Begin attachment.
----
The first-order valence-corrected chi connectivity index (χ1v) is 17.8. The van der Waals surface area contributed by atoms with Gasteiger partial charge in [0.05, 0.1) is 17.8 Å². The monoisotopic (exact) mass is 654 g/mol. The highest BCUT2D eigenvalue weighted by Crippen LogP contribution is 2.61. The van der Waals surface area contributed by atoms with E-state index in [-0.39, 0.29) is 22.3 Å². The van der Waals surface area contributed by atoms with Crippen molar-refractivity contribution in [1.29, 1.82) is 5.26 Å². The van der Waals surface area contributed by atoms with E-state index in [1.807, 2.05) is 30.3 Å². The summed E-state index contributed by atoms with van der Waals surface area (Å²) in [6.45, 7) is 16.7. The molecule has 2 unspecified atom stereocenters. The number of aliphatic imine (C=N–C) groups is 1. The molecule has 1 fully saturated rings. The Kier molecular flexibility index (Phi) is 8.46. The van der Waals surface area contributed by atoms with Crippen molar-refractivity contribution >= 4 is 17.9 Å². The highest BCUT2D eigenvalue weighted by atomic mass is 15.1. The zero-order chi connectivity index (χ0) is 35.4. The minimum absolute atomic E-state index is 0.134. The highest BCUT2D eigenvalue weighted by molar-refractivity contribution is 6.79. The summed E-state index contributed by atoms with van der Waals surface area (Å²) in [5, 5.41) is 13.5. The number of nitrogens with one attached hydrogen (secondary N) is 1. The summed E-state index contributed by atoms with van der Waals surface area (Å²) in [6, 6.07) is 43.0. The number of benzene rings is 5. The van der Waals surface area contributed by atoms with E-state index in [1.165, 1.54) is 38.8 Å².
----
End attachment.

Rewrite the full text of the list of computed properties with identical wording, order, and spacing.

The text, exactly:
The first-order valence-corrected chi connectivity index (χ1v) is 17.8. The van der Waals surface area contributed by atoms with Gasteiger partial charge in [0.05, 0.1) is 17.8 Å². The monoisotopic (exact) mass is 654 g/mol. The highest BCUT2D eigenvalue weighted by Crippen LogP contribution is 2.61. The van der Waals surface area contributed by atoms with E-state index in [-0.39, 0.29) is 22.3 Å². The van der Waals surface area contributed by atoms with Crippen molar-refractivity contribution in [1.29, 1.82) is 5.26 Å². The van der Waals surface area contributed by atoms with E-state index in [1.807, 2.05) is 30.3 Å². The summed E-state index contributed by atoms with van der Waals surface area (Å²) in [6.45, 7) is 16.7. The molecule has 2 unspecified atom stereocenters. The number of aliphatic imine (C=N–C) groups is 1. The molecule has 1 fully saturated rings. The Kier molecular flexibility index (Phi) is 8.46. The van der Waals surface area contributed by atoms with Crippen molar-refractivity contribution >= 4 is 17.9 Å². The highest BCUT2D eigenvalue weighted by atomic mass is 15.1. The zero-order chi connectivity index (χ0) is 35.4. The minimum absolute atomic E-state index is 0.134. The highest BCUT2D eigenvalue weighted by molar-refractivity contribution is 6.79. The summed E-state index contributed by atoms with van der Waals surface area (Å²) in [5, 5.41) is 13.5. The number of nitrogens with one attached hydrogen (secondary N) is 1. The summed E-state index contributed by atoms with van der Waals surface area (Å²) in [6, 6.07) is 43.0. The number of benzene rings is 5. The van der Waals surface area contributed by atoms with E-state index in [1.165, 1.54) is 38.8 Å².